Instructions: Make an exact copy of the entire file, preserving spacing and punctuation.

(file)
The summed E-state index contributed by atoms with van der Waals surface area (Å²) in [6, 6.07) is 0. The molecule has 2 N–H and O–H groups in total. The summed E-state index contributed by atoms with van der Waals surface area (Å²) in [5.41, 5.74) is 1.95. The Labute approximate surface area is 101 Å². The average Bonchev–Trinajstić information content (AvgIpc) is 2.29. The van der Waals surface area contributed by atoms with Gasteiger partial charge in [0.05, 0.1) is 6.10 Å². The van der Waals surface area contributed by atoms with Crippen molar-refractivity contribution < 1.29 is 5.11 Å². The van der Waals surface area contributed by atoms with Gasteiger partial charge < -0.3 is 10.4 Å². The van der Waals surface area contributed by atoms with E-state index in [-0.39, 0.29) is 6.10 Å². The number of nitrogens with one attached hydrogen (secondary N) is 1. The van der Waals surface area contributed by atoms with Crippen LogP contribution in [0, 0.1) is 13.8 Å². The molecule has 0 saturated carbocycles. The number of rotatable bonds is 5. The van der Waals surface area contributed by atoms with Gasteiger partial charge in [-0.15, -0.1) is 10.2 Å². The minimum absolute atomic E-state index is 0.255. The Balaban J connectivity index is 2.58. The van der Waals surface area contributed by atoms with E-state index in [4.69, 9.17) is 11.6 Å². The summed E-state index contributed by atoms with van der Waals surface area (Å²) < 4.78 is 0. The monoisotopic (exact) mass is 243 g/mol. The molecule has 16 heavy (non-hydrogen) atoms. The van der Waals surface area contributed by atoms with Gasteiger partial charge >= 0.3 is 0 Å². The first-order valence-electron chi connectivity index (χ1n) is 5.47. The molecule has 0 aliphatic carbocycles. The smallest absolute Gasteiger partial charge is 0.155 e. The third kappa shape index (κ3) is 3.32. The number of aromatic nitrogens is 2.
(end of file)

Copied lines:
The summed E-state index contributed by atoms with van der Waals surface area (Å²) in [6, 6.07) is 0. The molecule has 2 N–H and O–H groups in total. The summed E-state index contributed by atoms with van der Waals surface area (Å²) in [5.41, 5.74) is 1.95. The Labute approximate surface area is 101 Å². The average Bonchev–Trinajstić information content (AvgIpc) is 2.29. The van der Waals surface area contributed by atoms with Gasteiger partial charge in [0.05, 0.1) is 6.10 Å². The van der Waals surface area contributed by atoms with Crippen molar-refractivity contribution < 1.29 is 5.11 Å². The van der Waals surface area contributed by atoms with Gasteiger partial charge < -0.3 is 10.4 Å². The van der Waals surface area contributed by atoms with E-state index in [-0.39, 0.29) is 6.10 Å². The number of nitrogens with one attached hydrogen (secondary N) is 1. The van der Waals surface area contributed by atoms with Crippen LogP contribution in [0, 0.1) is 13.8 Å². The molecule has 0 saturated carbocycles. The number of rotatable bonds is 5. The van der Waals surface area contributed by atoms with Gasteiger partial charge in [-0.15, -0.1) is 10.2 Å². The minimum absolute atomic E-state index is 0.255. The Balaban J connectivity index is 2.58. The van der Waals surface area contributed by atoms with E-state index in [4.69, 9.17) is 11.6 Å². The summed E-state index contributed by atoms with van der Waals surface area (Å²) < 4.78 is 0. The monoisotopic (exact) mass is 243 g/mol. The molecule has 16 heavy (non-hydrogen) atoms. The van der Waals surface area contributed by atoms with Gasteiger partial charge >= 0.3 is 0 Å². The first-order valence-electron chi connectivity index (χ1n) is 5.47. The molecule has 0 aliphatic carbocycles. The smallest absolute Gasteiger partial charge is 0.155 e. The third kappa shape index (κ3) is 3.32. The number of aromatic nitrogens is 2.